Category Archives: Sewing With Knits

How to Sew Stripes and Stripe Match Every Time

stripe matching tips

If, like me, you love wearing stripes, you really need to learn how to stripe match. Look at most cheap high street stripey clothing to see great examples of awful (non existent) stripe matching. Argh, it sets my teeth on edge!!

If you’re making your own clothes you have the power to change that and get beautifully matched stripes every time.

stripe matching tips

I’m going to show you some of my simplest stripe matching tips so that you can achieve results like these. Spoiler: there are no shortcuts.  It takes time to achieve perfection and sometimes it can be wasteful of your fabric, that’s why you’re unlikely to find it on the high street.

I’ll show you how to ensure perfectly matching stripes at every stage of making your garment:

  • Planning Stripes
  • Stripey Layouts
  • Cutting Stripes
  • Sewing Stripes


Fact – some stripes are easier to sew than others. If this is your first attempt at stripe matching, go wide. The wider the stripe, the easier the stripe matching.

In these examples, the stripe on the right may just tip you over the edge if you haven’t had a bit of experience with stripe matching.

The second thing to consider (more in terms of fabric consumption and cutting) is whether your stripe is symmetrical.

A stripe with a simple symmetrical repeat (like the 2 above) will allow you to use a 2-way lay plan ie. you will be able to turn pattern pieces upside down in order to make best use of your fabric.

These two examples of asymmetric stripes would mean placing all your pattern pieces the same way up with the tops of the pattern pieces all at the same end of the fabric:

Here’s an example of one of those stripes in repeat with front and back pattern pieces placed on it in different directions:

how to sew stripes

 You can see straightaway how the stripe repeat would be different across the front and back of the garment; that narrow double red stripe would always be above the wide red stripe across the front, but below it across the back.


Once you have worked out whether your fabric has a symmetric or asymmetric stripe, you’re ready to start laying out your striped fabric ready to cut.

If you’re working with a knitted fabric and a horizontal stripe, this can be a challenging stage. You need to be sure that your fabric is square and if you want to cut out your fabric folded, that fold has to be spot on and the same stripe must be sitting on top of itself with the fabric folded otherwise you’ll never be able to match your seams and your horizontal stripes will end up looking a bit sea sick.

how to sew stripes

I tend to cut stripes on the right side of the fabric to be absolutely sure they’re going to match, so once you’ve folded your fabric and followed the same stripe around the fold to the underside of the fabric to ensure it’s sitting on top of itself, pin the ends of the stripes along the selvedge to hold them in place. I like to pin every few stripes – yes you’ll be using a lot of pins!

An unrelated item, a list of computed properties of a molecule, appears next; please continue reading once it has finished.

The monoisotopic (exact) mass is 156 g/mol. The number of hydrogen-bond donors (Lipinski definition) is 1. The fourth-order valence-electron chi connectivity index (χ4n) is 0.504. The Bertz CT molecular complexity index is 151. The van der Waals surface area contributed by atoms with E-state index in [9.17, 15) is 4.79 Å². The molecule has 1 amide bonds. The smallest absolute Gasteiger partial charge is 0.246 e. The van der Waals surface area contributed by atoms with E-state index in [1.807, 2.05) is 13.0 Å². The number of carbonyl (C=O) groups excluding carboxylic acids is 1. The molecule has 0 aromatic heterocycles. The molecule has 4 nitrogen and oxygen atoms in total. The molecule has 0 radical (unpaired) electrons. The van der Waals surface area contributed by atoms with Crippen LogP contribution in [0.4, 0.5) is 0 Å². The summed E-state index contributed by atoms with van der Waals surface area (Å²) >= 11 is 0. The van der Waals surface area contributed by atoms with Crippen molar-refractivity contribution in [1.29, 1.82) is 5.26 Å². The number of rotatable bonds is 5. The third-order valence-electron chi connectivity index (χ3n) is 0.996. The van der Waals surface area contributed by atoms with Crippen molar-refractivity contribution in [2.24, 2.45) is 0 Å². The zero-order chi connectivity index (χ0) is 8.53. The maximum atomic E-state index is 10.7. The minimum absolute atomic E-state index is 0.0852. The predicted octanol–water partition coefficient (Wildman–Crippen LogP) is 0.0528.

how to sew stripes

This is also when you can find lots of knitted fabrics haven’t been cut square. You can see where the 2 selvedges meet in the middle of the fabric above; once I had matched up the stripes the selvedges were drifting off at a bit of an angle. This is because most knitted fabrics are knitted on circular knitting machines as a tube. As most home dressmakers are used to working with “open” fabric, this tube is then cut open, not always accurately.

If you’re struggling to keep your stripes matched when folding your fabric, don’t panic, just cut out your fabric as a single layer. To make life easier, adapt any pattern pieces that are cut on a fold into full pattern pieces and remember to flip over pieces that are cut twice to make sure you get a left and a right piece and not two identical ones.


Now you’re ready to place your pattern pieces onto your fabric and start stripe matching across the different parts of your garment.

The key thing to remember, is to start with one prominent pattern piece (such as the front) and line up the same points on each pattern piece with the same part of the stripe. The easiest points to line up are the hemline or the top (underarm point) of the side seam.

how to cut stripes

Always try and follow a stripe along straight hems and if you’re working with an asymmetric stripe with a very dominant colour or wider stripe in the repeat, think carefully about where you want that to end up in your garment as it’s likely to draw the eye to that particular area.

I prefer to weight my patterns and draw around them on stripes, again to ensure I’m being as accurate as possible.  Then remove the paper pattern and cut along the chalk lines. If you’re working on folded fabric, place a few pins within the chalked out pattern piece at its extremities to ensure the layers don’t move while you’re cutting.

A note about bust darts – if your side seam incorporates a bust dart on the front of the garment, begin your stripe matching at the hem. Only by chance  will the stripes match above the dart (it’s all down to the size of your dart and width of your stripes) and you have the longest expanse of seam visible to the stripe-matching police below the dart!


Now, if you don’t like tacking or precision sewing, maybe stripes aren’t for you just yet as we’re going to be doing a lot of pinning and tacking.

First, match up the stripes at each end of your seam and pin them accurately together. Then, work your way along the seam pinning every stripe for wide stripes and every other stripe or every 2nd stripe for narrower stripes. Place your pins at right angles to the edge of the fabric; you can fit in more pins and the pin is holding more of the stripe in place.